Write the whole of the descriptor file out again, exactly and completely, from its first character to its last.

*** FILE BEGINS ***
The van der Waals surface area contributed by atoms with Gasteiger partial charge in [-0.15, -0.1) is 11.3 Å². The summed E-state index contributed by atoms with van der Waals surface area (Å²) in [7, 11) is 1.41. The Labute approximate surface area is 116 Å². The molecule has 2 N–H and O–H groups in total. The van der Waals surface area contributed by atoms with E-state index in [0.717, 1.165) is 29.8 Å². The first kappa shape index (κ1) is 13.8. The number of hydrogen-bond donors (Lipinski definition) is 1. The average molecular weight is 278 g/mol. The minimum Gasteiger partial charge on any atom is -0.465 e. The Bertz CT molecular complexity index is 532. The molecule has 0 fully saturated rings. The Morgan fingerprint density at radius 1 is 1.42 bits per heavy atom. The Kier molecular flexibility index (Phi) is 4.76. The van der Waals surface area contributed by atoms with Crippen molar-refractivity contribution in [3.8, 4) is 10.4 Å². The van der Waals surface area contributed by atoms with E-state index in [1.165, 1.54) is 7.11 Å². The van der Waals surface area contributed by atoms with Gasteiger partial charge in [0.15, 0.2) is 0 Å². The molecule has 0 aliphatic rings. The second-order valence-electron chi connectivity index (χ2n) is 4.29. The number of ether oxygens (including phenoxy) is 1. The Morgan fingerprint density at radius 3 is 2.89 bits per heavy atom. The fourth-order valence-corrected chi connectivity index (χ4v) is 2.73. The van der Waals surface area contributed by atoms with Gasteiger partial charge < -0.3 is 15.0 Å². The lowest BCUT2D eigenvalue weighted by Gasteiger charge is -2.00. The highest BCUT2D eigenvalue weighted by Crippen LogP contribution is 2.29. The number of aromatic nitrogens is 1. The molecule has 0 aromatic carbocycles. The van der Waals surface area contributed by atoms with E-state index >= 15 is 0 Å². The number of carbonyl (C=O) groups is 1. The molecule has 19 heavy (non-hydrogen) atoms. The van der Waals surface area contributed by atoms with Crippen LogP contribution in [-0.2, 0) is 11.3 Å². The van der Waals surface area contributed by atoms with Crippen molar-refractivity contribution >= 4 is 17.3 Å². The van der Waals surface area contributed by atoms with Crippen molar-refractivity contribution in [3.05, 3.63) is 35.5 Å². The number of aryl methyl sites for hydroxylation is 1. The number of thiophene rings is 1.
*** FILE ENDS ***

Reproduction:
The van der Waals surface area contributed by atoms with Gasteiger partial charge in [-0.15, -0.1) is 11.3 Å². The summed E-state index contributed by atoms with van der Waals surface area (Å²) in [7, 11) is 1.41. The Labute approximate surface area is 116 Å². The molecule has 2 N–H and O–H groups in total. The van der Waals surface area contributed by atoms with E-state index in [0.717, 1.165) is 29.8 Å². The first kappa shape index (κ1) is 13.8. The number of hydrogen-bond donors (Lipinski definition) is 1. The average molecular weight is 278 g/mol. The minimum Gasteiger partial charge on any atom is -0.465 e. The Bertz CT molecular complexity index is 532. The molecule has 0 fully saturated rings. The Morgan fingerprint density at radius 1 is 1.42 bits per heavy atom. The Kier molecular flexibility index (Phi) is 4.76. The van der Waals surface area contributed by atoms with Crippen molar-refractivity contribution in [3.8, 4) is 10.4 Å². The van der Waals surface area contributed by atoms with E-state index in [1.165, 1.54) is 7.11 Å². The van der Waals surface area contributed by atoms with Gasteiger partial charge in [0.15, 0.2) is 0 Å². The molecule has 0 aliphatic rings. The second-order valence-electron chi connectivity index (χ2n) is 4.29. The number of ether oxygens (including phenoxy) is 1. The Morgan fingerprint density at radius 3 is 2.89 bits per heavy atom. The fourth-order valence-corrected chi connectivity index (χ4v) is 2.73. The van der Waals surface area contributed by atoms with Gasteiger partial charge < -0.3 is 15.0 Å². The lowest BCUT2D eigenvalue weighted by Gasteiger charge is -2.00. The highest BCUT2D eigenvalue weighted by Crippen LogP contribution is 2.29. The number of aromatic nitrogens is 1. The molecule has 0 aromatic carbocycles. The van der Waals surface area contributed by atoms with E-state index >= 15 is 0 Å². The number of carbonyl (C=O) groups is 1. The molecule has 19 heavy (non-hydrogen) atoms. The van der Waals surface area contributed by atoms with Crippen LogP contribution in [-0.2, 0) is 11.3 Å². The van der Waals surface area contributed by atoms with Crippen molar-refractivity contribution >= 4 is 17.3 Å². The van der Waals surface area contributed by atoms with Crippen molar-refractivity contribution in [3.05, 3.63) is 35.5 Å². The number of aryl methyl sites for hydroxylation is 1. The number of thiophene rings is 1.